The S&P 500 index edged down 0.8% last week as investors worried about the potential effects of increased restrictions as governments seek to contain the COVID-19 pandemic, but encouraging vaccine data also brought hope.
The market benchmark ended the week at 3,557.54, down from last week's closing level of 3,585.15, which had been a record close at the time. The S&P 500 closed higher earlier this week, recording a fresh closing high of 3,626.91 Monday, but wasn't able to top that in the days since then.
This week's slight decline stands in stark contrast to the strong gains posted in the first half of the month. The earlier November gains were so strong, the S&P 500 is still up 8.8% for the month to date.
The market shifted to a more cautious tone this week as escalating COVID-19 counts have prompted many governors to resume restrictions in an effort to contain the spread of the virus. Investors are fretting over how well the US economic recovery can withstand the effects of the restrictions.
Adding to concerns, the Centers for Disease Control & Prevention issued a sharp warning against Thanksgiving travel. As travelers called off holiday trips, airlines reported an uptick in cancellations.
Still, the weekly drop was limited as encouraging vaccine data provided a source of hope. Moderna (MRNA) reported a 94.5% efficacy rate for its COVID-19 vaccine candidate earlier this week and said it intends to submit for an Emergency Use Authorization with the Food & Drug Administration "in the coming weeks." Pfizer (PFE) and BioNTech (BNTX) followed that with a report that the latest efficacy analysis of their COVID-19 vaccine candidate found it was 95% effective; they said they would file an Emergency Use Authorization application Friday.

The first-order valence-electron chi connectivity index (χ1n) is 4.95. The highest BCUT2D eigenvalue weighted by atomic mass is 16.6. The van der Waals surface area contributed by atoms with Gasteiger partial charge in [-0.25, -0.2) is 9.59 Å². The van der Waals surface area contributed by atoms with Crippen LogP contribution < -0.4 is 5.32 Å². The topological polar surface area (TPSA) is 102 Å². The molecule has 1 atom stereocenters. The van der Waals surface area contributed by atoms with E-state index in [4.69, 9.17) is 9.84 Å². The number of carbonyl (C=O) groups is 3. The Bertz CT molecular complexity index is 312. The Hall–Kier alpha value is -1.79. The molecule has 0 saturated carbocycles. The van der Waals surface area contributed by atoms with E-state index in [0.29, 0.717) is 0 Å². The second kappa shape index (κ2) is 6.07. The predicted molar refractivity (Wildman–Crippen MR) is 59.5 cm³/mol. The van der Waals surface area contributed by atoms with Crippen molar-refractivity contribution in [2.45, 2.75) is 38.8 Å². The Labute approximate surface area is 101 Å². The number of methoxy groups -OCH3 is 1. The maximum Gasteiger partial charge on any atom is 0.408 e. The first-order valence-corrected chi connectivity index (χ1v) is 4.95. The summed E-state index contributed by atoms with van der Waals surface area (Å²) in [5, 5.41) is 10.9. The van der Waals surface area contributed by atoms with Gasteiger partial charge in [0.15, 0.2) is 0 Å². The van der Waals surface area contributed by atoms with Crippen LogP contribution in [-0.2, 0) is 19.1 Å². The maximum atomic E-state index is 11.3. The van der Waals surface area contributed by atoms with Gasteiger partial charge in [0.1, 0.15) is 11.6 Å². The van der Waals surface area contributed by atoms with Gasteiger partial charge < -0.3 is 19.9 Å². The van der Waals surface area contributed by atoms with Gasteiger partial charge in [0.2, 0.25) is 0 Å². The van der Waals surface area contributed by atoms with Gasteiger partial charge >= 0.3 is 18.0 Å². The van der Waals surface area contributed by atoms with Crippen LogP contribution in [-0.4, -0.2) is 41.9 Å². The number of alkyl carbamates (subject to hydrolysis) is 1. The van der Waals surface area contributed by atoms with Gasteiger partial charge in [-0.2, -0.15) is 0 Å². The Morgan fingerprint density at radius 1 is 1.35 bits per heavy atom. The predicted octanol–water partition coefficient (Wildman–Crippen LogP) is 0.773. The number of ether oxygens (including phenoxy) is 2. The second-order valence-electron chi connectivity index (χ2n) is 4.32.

The utilities sector led to the downside with a decline of 3.9%, followed by a 3.0% drop in health care. All but four sectors were in the red. The four gainers were led by energy, which jumped 5.7%, followed by a 1.1% increase in materials, a 1.1% rise in industrials and a 0.6% edge up in financials.
Decliners among utilities stocks included American Electric Power (AEP), which fell 8.2% as Wolfe Research downgraded its investment rating on the stock to peer perform from outperform.
In health care, shares of Centene (CNC) slipped 8.8% as the company said it signed an agreement to acquire Apixio, a health-care technology company, for an unspecified amount. The deal is expected to close by the end of the year.
On the upside, the energy sector's climb came as crude oil futures rose. Among the gainers, shares of Diamondback Energy (FANG) jumped 19% on the week as Goldman Sachs raised its price target on the stock to $37.50 from $34.50 while keeping its investment rating at neutral.
TechnipFMC (FTI) was also strong this week, rising 13%, as the company said it received a notice to proceed for a contract from Sempra LNG and Infraestructura Energetica Nova at their Energia Costa Azul liquefied natural gas facility in Baja California, Mexico.
Among other hot stocks, shares of Boeing (BA) climbed 6.7%, boosting the industrial sector, as the aerospace company's 737 Max won Federal Aviation Administration approval to fly passengers again. The plane has been grounded since March 2019 following crashes that killed 346 people in Ethiopia and Malaysia.
Next week's schedule of economic data is consolidated into the first three days of the week as the market will be closed Thursday for the Thanksgiving Day holiday and trading hours will be abbreviated Friday.
Monday's reports will include purchasing managers' indexes from Markit for November while Tuesday's data include the S&P CoreLogic Case-Shiller national home price index for September and consumer confidence for November. Wednesday will bring a slew of reports including weekly jobless claims; October durable goods orders, new home sales, consumer spending and core inflation; and November consumer sentiment.
Provided by MT Newswires.